• Charlotte Bailey

Just stop worrying....

We all worry at times – especially during a pandemic!

Worry is a ‘normal’ part of being human but when we worry excessively, daily life becomes draining, overwhelming and starts to really get us down (definitely not what we need when we are finding our way through yet another lockdown).

Often the worries that impact us the most are about things that have not even happened yet (or might never happen), which makes the process of worrying even more frustrating! Unfortunately it’s not as simple as ‘just stop worrying or try not to think about it’.

So what keeps us worrying?

The techniques and tools people are taught through CBT are very much based on research and evidence that they are effective. In terms of worrying, CBT focuses on the identified link between intolerance of uncertainty and excessive worry.

If we consider worrying as; a thought process that involves us considering every possible outcome to try and gain some idea of how something will turn out, it is understandable that a low tolerance of uncertainty means only a hint of feeling uncertain about something generates a chain of ‘what if?’ thoughts and worse case scenarios.

Unfortunately the current COVID situation has meant we have been exposed to prolonged and more intense feelings of uncertainty and with that, a much heightened sense of worry and anxiety.

CBT helps people recognise that the function of considering all eventualities is to try and increase a sense of certainty about the situation, to make themselves feel better and more in control. However, life often throws us curve balls as we have witnessed over the last year, and we are never going to be 100% certain of how something (no matter how well planned) will turn out.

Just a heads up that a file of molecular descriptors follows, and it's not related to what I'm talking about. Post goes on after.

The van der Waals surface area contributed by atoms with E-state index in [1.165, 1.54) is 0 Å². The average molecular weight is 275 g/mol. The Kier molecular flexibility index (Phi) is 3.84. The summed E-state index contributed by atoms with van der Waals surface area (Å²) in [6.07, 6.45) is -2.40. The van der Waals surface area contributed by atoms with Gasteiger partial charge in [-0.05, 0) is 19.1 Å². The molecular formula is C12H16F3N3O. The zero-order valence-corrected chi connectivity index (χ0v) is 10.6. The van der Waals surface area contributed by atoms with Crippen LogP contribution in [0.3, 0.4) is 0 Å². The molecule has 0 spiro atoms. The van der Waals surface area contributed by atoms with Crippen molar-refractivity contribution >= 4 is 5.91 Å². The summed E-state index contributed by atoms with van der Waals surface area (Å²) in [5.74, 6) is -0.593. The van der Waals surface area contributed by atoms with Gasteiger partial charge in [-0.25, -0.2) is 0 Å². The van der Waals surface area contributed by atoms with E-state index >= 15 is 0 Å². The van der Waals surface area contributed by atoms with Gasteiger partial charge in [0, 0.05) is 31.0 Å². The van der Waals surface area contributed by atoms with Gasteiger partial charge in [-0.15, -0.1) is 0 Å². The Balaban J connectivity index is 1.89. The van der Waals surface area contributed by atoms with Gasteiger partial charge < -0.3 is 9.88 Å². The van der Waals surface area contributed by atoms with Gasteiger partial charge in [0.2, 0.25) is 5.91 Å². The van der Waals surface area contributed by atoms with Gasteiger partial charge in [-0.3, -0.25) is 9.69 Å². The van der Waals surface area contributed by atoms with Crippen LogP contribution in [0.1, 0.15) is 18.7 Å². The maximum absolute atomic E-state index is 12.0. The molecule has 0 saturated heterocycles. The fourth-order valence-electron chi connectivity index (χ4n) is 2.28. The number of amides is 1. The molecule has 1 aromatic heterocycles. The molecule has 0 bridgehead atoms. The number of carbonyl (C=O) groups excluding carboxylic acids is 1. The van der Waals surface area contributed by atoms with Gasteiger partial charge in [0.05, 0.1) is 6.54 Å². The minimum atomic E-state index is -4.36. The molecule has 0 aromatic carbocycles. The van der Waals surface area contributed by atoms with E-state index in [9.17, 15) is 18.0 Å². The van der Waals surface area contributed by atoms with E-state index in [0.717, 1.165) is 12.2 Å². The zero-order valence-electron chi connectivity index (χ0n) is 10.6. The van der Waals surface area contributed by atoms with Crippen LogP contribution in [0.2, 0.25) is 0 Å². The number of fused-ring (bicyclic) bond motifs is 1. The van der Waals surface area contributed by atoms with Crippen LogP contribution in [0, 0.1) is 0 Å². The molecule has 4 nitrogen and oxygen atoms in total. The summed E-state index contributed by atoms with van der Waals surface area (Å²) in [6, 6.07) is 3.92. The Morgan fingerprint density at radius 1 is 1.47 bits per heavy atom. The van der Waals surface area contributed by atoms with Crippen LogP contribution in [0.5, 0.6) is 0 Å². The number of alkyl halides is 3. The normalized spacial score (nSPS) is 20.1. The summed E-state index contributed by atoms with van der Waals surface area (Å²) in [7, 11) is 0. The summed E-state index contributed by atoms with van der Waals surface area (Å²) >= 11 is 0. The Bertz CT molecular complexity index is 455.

If we keep striving for certainty, we will keep needing to worry.

Therefore it is much more helpful to focus on increasing our tolerance of uncertainty because once we are ok with it, we won’t need to spend our time consumed with considering all possible outcome to things that have not yet happened.

CBT helps people understand this in more depth by supporting them to explore and identify how particular things they do or don’t do, can stop them from learning they can be ok with uncertainty.

Through therapy people are supported to make manageable changes to their behaviour to increase their tolerance and thus reduce their worry.

If you worry a lot or dislike uncertainty and feeling you are not in control you may relate to some of these behaviours; over-planning/preparing (for example; having a plan A, B, C and D or always checking google maps), seeking reassurance, checking/re-checking ( for example; triple checking emails or texts - so you can be certain there are no errors), putting off making a decision because you are not sure it is the right one, doing everything yourself (so you know it is done ‘right’), avoidance, procrastination, overly researching/looking into things before taking any action (even when buying someone a gift because you can’t be certain it’s the right one).

These behaviours are a few of the common coping strategies people use to try and reduce their feelings of uncertainty and each time they act this way they reinforce the need to worry.

CBT helps people change these behaviours – in a manageable way – to help them learn to be ok when things feel uncertain or outside of their control.

Once you can tolerate uncertainty you will find your worry reduces because you no longer need to consider every possible outcome of uncertain situations... imagine how liberating that might feel.

34 views0 comments

Recent Posts

See All